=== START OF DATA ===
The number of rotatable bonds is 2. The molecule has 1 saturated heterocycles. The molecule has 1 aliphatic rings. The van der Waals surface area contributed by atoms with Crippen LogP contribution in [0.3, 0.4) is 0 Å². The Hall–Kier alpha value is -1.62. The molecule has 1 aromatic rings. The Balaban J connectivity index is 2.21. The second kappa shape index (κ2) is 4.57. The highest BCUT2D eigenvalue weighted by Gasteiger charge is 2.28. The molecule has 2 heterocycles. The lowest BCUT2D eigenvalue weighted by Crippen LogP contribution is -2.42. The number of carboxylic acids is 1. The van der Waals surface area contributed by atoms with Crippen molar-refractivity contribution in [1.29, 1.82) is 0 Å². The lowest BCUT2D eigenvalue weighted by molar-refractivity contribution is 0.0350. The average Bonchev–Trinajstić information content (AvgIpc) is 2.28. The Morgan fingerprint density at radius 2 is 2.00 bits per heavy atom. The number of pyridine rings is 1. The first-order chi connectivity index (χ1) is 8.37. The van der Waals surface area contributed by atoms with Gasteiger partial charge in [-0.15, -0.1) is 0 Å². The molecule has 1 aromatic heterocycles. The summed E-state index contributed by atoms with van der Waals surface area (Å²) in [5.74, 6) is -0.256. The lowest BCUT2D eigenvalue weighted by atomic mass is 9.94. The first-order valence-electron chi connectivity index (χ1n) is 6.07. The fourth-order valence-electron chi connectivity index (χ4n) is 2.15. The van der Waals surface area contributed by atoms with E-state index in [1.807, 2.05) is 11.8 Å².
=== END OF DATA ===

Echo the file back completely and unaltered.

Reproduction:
The number of rotatable bonds is 2. The molecule has 1 saturated heterocycles. The molecule has 1 aliphatic rings. The van der Waals surface area contributed by atoms with Crippen LogP contribution in [0.3, 0.4) is 0 Å². The Hall–Kier alpha value is -1.62. The molecule has 1 aromatic rings. The Balaban J connectivity index is 2.21. The second kappa shape index (κ2) is 4.57. The highest BCUT2D eigenvalue weighted by Gasteiger charge is 2.28. The molecule has 2 heterocycles. The lowest BCUT2D eigenvalue weighted by Crippen LogP contribution is -2.42. The number of carboxylic acids is 1. The van der Waals surface area contributed by atoms with Crippen molar-refractivity contribution in [1.29, 1.82) is 0 Å². The lowest BCUT2D eigenvalue weighted by molar-refractivity contribution is 0.0350. The average Bonchev–Trinajstić information content (AvgIpc) is 2.28. The Morgan fingerprint density at radius 2 is 2.00 bits per heavy atom. The number of pyridine rings is 1. The first-order chi connectivity index (χ1) is 8.37. The van der Waals surface area contributed by atoms with Gasteiger partial charge in [-0.15, -0.1) is 0 Å². The molecule has 1 aromatic heterocycles. The summed E-state index contributed by atoms with van der Waals surface area (Å²) in [5.74, 6) is -0.256. The lowest BCUT2D eigenvalue weighted by atomic mass is 9.94. The first-order valence-electron chi connectivity index (χ1n) is 6.07. The fourth-order valence-electron chi connectivity index (χ4n) is 2.15. The van der Waals surface area contributed by atoms with E-state index in [1.807, 2.05) is 11.8 Å².